Re: Excessive stall times on ext4 in 3.9-rc2

From: Theodore Ts'o
Date: Thu Apr 11 2013 - 14:36:07 EST

On Thu, Apr 11, 2013 at 06:04:02PM +0100, Mel Gorman wrote:
> > If we're stalling on lock_buffer(), that implies that buffer was being
> > written, and for some reason it was taking a very long time to
> > complete.
> >
> Yes.
> > It might be worthwhile to put a timestamp in struct dm_crypt_io, and
> > record the time when a particular I/O encryption/decryption is getting
> > queued to the kcryptd workqueues, and when they finally squirt out.
> >
> That somewhat assumes that dm_crypt was at fault which is not unreasonable
> but I was skeptical as the workload on dm_crypt was opening a maildir
> and mostly reads.

Hmm... well, I've reviewed all of the places in the ext4 and jbd2
layer where we call lock_buffer(), and with one exception[1] we're not
holding the the bh locked any longer than necessary. There are a few
places where we grab a spinlock or two before we can do what we need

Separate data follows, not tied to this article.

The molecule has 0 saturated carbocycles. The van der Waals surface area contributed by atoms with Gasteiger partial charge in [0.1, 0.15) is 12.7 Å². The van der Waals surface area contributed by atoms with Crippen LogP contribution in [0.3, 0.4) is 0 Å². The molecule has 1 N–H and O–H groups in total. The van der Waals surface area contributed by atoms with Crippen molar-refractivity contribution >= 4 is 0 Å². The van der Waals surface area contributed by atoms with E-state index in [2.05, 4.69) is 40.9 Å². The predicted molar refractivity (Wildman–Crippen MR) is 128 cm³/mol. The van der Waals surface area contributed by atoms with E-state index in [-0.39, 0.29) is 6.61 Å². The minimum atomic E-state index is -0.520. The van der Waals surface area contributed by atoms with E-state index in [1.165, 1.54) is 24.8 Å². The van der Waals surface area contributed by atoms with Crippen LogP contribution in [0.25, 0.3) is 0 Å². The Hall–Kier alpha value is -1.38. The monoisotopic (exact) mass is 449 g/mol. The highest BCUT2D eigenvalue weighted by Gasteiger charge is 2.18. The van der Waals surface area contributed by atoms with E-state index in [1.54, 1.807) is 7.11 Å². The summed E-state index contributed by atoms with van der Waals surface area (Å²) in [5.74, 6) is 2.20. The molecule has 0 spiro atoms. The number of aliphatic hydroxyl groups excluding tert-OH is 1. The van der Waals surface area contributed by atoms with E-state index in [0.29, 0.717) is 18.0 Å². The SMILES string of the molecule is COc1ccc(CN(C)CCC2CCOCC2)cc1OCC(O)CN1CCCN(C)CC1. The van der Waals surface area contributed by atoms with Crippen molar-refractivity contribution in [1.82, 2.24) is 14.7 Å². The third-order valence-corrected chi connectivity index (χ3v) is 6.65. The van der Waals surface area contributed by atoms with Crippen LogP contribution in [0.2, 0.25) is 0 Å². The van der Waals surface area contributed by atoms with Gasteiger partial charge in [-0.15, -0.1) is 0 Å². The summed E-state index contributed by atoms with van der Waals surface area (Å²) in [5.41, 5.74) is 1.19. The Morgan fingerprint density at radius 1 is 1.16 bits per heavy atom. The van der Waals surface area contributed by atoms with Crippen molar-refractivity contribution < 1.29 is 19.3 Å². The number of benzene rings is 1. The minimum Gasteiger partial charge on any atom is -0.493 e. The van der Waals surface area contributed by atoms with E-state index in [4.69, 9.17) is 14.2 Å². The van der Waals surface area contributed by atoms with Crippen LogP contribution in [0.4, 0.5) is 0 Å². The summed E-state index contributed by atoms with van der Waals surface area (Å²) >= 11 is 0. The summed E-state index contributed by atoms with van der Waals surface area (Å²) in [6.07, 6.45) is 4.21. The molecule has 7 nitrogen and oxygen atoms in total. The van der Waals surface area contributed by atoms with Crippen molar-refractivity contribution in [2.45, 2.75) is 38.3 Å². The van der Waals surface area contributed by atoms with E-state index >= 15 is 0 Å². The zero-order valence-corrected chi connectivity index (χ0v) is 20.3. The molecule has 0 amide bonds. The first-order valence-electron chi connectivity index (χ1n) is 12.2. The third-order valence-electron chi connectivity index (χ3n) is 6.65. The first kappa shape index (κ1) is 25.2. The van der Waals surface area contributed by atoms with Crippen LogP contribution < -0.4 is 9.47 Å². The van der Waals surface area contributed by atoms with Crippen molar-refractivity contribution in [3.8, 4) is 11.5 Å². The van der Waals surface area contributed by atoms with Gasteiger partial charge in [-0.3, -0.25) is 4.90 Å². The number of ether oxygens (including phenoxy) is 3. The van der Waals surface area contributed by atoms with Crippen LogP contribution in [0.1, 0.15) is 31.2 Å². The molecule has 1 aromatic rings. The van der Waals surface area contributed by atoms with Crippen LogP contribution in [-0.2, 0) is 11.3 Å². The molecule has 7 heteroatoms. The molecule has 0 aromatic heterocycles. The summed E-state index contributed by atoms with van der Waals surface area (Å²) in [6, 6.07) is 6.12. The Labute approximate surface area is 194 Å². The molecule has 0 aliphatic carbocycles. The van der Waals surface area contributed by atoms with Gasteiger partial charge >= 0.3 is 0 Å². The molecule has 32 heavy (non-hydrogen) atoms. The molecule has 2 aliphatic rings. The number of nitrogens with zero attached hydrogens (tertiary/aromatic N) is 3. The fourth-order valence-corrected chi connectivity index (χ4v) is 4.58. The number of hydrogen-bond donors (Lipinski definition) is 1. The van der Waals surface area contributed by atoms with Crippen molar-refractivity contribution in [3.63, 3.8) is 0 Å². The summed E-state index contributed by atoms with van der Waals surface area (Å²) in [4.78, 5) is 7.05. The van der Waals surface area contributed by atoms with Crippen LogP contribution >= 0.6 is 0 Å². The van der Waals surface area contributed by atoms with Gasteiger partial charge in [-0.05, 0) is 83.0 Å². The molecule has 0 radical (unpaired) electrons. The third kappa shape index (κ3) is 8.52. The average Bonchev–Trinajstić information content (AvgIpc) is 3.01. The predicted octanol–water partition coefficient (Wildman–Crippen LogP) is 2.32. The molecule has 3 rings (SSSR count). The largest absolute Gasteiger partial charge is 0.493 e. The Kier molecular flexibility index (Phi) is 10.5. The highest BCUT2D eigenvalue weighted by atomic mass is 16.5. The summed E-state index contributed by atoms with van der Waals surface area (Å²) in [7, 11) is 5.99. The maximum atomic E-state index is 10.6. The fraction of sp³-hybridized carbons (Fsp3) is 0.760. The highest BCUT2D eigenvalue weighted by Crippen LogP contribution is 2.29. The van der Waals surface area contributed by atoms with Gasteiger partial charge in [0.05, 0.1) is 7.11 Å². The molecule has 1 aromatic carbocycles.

to do and then release the lock'ed buffer head, but the only time we
hold the bh locked for long periods of time is when we submit metadata
blocks for I/O.

[1] There is one exception in ext4_xattr_release_block() where I
believe we should move the call to unlock_buffer(bh) before the call
to ext4_free_blocks(), since we've already elevanted the bh count and
ext4_free_blocks() does not need to have the bh locked. It's not
related to any of the stalls you've repored, though, as near as I can
tell (none of the stack traces include the ext4 xattr code, and this
would only affect external extended attribute blocks).

Could you code which checks the hold time of lock_buffer(), measuing
from when the lock is successfully grabbed, to see if you can see if I
missed some code path in ext4 or jbd2 where the bh is locked and then
there is some call to some function which needs to block for some
random reason? What I'd suggest is putting a timestamp in buffer_head
structure, which is set by lock_buffer once it is successfully grabbed
the lock, and then in unlock_buffer(), if it is held for more than a
second or some such, to dump out the stack trace.

Because at this point, either I'm missing something or I'm beginning
to suspect that your hard drive (or maybe something the block layer?)
is simply taking a long time to service an I/O request. Putting in
this check should be able to very quickly determine what code path
and/or which subsystem we should be focused upon.


- Ted
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